RUSSIA: Though the communist era may be over, the ideology of serving the motherland is still very much alive as an ideal for indoctrination.
Carmen Gray
Freelance film critic and regular contributor to Modern Times Review.
Published date: July 8, 2019

When Russian pilot Nikolai Gastello’s plane was hit and caught fire during the Second World War, it did not simply crash. Rather than trying to bail out, Gastello made a snap decision to use the burning bomber to inflict as much damage on his German enemies as possible, ramming it into a fuel storage facility and creating a powerful explosion that destroyed a column of tanks. He was named a Hero of the Soviet Union posthumously and is read about by Russian schoolchildren today. It’s a story that, in its emphasis on self-sacrifice for the nation, exemplifies the ethos trumpeted by the Soviet Union in its propaganda and militaristic bravado; a Russia that is still fixated on celebrating its triumphs of World War Two as a means to bolster patriotism. We hear this and other tales of deeds lauded by the state in director Ksenia Okhapkina’s documentary Immortal, which had its world premiere in the Documentary Competition at Karlovy Vary International Film Festival, from the mouth of an educator explaining to a group of youngsters the attributes required for the profession of pilot. It shows that while the communist era may be over, the ideology of the individual subsumed by and serving the motherland is still very much alive in Russia as an ideal for indoctrination — at least in the small, industrial city above the Arctic Circle that is the focus of the film.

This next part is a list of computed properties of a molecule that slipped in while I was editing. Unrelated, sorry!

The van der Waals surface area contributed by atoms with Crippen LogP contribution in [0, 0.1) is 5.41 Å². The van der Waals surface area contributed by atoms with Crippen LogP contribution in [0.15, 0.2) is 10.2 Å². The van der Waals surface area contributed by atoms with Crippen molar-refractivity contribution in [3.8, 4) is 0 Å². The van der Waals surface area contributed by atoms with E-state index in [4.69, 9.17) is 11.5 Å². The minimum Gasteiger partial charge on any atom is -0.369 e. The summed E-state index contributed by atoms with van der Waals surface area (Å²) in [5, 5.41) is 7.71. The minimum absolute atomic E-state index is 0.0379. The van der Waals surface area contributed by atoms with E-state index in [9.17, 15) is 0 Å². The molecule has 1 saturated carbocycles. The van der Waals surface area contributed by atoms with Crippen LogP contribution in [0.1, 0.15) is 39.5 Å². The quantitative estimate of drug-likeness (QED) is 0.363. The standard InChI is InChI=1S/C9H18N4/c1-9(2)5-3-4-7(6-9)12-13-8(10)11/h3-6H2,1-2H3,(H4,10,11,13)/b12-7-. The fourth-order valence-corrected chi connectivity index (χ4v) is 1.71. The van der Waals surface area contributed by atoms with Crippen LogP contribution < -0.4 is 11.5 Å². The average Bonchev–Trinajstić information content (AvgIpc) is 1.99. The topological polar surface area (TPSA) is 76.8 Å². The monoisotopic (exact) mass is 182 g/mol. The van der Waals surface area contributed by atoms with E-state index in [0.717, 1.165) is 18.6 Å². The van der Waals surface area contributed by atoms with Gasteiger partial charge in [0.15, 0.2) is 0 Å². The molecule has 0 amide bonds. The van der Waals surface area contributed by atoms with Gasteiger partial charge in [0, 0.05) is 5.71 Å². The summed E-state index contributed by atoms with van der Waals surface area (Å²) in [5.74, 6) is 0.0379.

Of few words

Beyond this recounting of heroic feats, Immortal is a documentary of few words, with Okhapkina preferring atmosphere over exposition in conveying the extremity and isolation of the town. She doesn’t even linger over its name, implying it’s just one of many similar outposts in the region. Stunning cinematography captures a townscape deep in snow, in which the yellow sun painted on the wall is a poetic sign of just how lacking the real version is. On another wall is an iron relief of Lenin’s face, rusted but still persisting. Trains also feature prominently — a reminder not only of the coal mines and freight that are the region’s livelihood but also that the tracks once brought its population, gulag labour camps having been built there after the Russian Revolution to industrialise the …

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